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What is a ‘Back-to-School Necklace’?

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Adam Wilson
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In the summer, it’s not uncommon to hear about everything related to back-to-school. This time of year is a great time for kids and parents to shop for new school clothes and accessories.

When students talk about back-to-school necklaces, they aren’t discussing new, cute jewelry. On social media or in conversation, you may hear or see it as a troubling phrase (that doesn’t seem alarming at first glance). Necklaces for back-to-school are exactly what they sound like, aren’t they? Here’s how it works.

What is a back to school necklace? What does it mean?

Back-to-school necklaces are described as “another term for a noose. They reflect the despair that comes with starting school again.”

Among its uses are: “I’m about to buy my back-to-school necklace,” “I’m excited to get one,” “I’m planning on buying one,” “I’m planning on calling,” and “I look forward to wearing it,” etc.

The back-to-school necklace may seem innocent enough, but it signals death by hanging. Children should be assisted by their parents once they have been educated about this term.

Is it a good idea to discuss this trending back-to-school necklace phrase with your kids?

If you’re not sure how to proceed, let your child lead the conversation, suggests psychotherapist Samantha Westhouse, LLMSW. As an opening question, she suggests, “Do you know anything about back-to-school necklaces?” Keeping an open line of communication is pivotal. It is important not to judge your child.

By simply checking in, you can have a big impact. It is important for parents to feel empowered to discuss mental health with their children, according to Emily Cavaleri, LLMSW, a school social worker and child and family therapist. During back-to-school conversations, she suggests, “Share personal stories about your dreads when you first started school, especially if you experienced the same feelings as a child.” Let them know you’re there if they need professional assistance or if they need to work through their feelings.”

When the school year starts, why do students feel such dread?

After summer vacation, students may be apprehensive about adjusting to a new routine. Cavaleri explains that returning to school can feel overwhelming for a variety of reasons. They are going from sleeping into an early morning schedule, a relaxed schedule, to a new school, a new teacher, and so on.”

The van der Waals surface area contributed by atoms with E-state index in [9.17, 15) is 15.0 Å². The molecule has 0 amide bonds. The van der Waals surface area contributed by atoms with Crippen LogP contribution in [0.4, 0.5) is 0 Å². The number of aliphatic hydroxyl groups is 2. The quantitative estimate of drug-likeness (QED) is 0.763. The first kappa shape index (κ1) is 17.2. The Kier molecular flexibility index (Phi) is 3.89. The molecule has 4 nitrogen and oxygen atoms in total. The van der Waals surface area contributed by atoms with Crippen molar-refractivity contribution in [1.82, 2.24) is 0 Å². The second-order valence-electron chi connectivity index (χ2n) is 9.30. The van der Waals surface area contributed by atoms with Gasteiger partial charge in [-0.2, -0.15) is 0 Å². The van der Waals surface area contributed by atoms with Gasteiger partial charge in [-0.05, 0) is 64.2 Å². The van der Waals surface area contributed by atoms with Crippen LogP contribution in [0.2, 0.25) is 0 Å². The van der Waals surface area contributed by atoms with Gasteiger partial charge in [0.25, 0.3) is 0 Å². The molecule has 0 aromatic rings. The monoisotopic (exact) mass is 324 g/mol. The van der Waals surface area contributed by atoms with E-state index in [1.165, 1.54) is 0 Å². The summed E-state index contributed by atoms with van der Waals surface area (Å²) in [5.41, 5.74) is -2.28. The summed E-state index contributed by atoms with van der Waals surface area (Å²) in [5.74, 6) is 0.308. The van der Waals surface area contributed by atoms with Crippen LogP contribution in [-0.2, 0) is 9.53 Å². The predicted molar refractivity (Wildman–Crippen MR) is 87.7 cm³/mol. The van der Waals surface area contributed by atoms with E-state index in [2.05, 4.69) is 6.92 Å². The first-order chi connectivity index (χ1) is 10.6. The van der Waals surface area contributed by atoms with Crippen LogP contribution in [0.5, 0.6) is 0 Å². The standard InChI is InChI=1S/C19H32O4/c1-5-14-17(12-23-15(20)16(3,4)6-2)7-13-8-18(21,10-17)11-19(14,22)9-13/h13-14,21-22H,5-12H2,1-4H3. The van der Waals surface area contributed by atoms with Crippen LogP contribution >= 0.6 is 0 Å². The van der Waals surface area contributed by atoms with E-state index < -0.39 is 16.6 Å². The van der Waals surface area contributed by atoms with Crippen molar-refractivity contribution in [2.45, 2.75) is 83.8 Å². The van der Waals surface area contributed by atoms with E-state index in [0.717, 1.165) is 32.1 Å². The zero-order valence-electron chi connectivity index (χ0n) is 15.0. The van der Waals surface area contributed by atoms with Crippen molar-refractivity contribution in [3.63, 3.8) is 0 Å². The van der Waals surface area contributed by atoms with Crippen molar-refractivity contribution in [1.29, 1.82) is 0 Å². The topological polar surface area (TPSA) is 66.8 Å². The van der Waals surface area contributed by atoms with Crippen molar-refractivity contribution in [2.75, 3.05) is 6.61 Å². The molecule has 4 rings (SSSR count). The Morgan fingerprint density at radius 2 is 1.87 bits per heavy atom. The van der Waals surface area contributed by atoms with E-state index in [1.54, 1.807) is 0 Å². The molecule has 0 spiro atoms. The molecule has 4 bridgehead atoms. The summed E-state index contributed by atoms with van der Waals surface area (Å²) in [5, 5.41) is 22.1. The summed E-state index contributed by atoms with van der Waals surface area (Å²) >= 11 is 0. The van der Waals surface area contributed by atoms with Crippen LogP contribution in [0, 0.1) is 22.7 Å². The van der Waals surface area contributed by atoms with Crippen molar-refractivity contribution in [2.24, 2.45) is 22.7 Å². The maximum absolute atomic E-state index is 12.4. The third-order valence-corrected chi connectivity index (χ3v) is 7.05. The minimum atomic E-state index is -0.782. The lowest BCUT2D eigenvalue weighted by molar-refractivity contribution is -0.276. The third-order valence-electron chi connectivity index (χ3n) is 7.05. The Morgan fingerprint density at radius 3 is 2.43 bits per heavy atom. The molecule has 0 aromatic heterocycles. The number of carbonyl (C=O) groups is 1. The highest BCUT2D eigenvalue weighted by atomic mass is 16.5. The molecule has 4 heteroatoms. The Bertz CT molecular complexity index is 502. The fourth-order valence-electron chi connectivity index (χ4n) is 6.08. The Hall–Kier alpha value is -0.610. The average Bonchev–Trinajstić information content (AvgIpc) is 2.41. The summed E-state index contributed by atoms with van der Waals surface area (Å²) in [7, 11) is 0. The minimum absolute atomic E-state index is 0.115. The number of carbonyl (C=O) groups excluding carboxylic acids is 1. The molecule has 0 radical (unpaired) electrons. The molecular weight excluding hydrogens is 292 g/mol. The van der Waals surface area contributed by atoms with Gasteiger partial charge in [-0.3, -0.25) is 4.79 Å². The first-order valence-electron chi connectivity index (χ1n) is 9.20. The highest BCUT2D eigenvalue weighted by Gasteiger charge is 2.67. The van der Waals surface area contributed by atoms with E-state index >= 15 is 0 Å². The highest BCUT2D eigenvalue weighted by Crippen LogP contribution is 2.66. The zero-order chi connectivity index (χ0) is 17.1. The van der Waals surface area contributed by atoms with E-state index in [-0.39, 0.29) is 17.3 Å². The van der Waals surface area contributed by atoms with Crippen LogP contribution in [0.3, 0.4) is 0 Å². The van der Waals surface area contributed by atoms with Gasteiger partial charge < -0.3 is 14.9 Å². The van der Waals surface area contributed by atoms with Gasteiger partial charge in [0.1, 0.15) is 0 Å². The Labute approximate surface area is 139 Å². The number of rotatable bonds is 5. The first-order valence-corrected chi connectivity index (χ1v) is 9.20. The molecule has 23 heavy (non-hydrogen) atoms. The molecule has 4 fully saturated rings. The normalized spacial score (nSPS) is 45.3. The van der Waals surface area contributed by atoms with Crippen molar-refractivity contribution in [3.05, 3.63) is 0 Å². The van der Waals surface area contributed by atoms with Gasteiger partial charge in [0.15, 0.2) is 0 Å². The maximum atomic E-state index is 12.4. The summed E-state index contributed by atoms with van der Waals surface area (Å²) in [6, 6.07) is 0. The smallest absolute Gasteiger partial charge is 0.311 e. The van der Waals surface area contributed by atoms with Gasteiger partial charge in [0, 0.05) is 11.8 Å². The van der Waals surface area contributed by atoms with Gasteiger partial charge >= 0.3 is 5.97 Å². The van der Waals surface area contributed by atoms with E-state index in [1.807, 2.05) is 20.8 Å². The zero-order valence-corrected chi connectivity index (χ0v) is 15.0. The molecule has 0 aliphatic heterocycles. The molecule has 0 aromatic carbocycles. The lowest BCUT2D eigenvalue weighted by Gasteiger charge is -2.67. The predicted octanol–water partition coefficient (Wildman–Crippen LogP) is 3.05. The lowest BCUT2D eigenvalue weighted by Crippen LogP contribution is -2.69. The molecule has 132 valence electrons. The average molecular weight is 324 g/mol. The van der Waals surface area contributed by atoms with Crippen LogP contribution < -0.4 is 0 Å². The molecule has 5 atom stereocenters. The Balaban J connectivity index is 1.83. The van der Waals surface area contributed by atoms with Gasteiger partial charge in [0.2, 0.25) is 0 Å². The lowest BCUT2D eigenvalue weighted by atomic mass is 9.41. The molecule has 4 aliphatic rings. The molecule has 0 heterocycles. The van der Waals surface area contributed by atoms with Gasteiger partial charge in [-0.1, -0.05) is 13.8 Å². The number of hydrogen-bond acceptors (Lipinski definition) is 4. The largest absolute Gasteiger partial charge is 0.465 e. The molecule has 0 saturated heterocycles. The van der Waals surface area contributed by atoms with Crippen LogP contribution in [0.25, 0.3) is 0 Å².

Students often have difficulty overcoming these obstacles. According to the CDC, sadness or hopelessness among high school students has increased by 40 percent since 2009.

This may be a result of socialization over the last two years combined with aging, according to Westhouse. It was only 10 years ago that 13-year-olds were in lockdown. As a result, they did not have the opportunity to participate in regular clubs or sports or socialize with others. Taking into account the mass school shootings in recent years, it all makes a difference.”

What should parents look out for when it comes to warning signs?

This phrase is likely to be used by someone who has mental health issues, Cavaleri says. If your child contemplates suicide or uses this phrase to ask for help, you might notice a variety of symptoms, including spending time alone, acting withdrawn, being irritable, crying frequently, sleeping more than usual, having difficulty sleeping, losing interest in what they used to enjoy, giving away belongings, and generally changing their behavior.” 

According to Cavaleri, your child may use this phrase on their phones even if you haven’t heard them do so. The message may be sent via text or shared via social media platforms, according to her. It is important for parents to be aware of their children’s use of electronic devices, whether they are young children or adolescents. This phrase and these feelings can be expressed by students of any age, so keep an eye out for signs in your child.

Is it important for students to know about the phrase “back-to-school-necklace” when they hear or use it with their friends?

Students are cautioned not to joke about harming themselves or even killing themselves, according to Cavaleri. If people experience feelings like these, they should not be ashamed and should seek help. Regardless of whether their friends tell them not to use this phrase, students should inform an adult if they hear or see their friends using it.”

Your child or teen might dismiss the incident, but Westhouse warns, “it’s serious, even if it appears to be a joke. It’s important for you to discuss this with them and to educate them.”

Can you recommend any resources to help children and teenagers who are feeling overwhelmed by the prospect of going back to school?

Providing support for their children is the parent’s responsibility. Parents can participate in school activities, spend time with their children, and facilitate healthy decision-making by volunteering or communicating with teachers and administrators.

There has been a 44% increase in suicide plans among youth in the past year, according to the CDC. Westhouse would also advocate for schools to have policies in place to help students who are contemplating suicide. 

Cavaleri suggests getting organized early, visiting the school, sleeping well, and eating healthy food to help your child feel less overwhelmed with going back to school.

Conclusion:

When parents know that this is a problem that affects many children and teenagers, they can be more aware of it and seek additional support. Regardless of whether you need therapy or the new 988 suicide helpline, both Westhouse and Cavaleri suggest seeking it.

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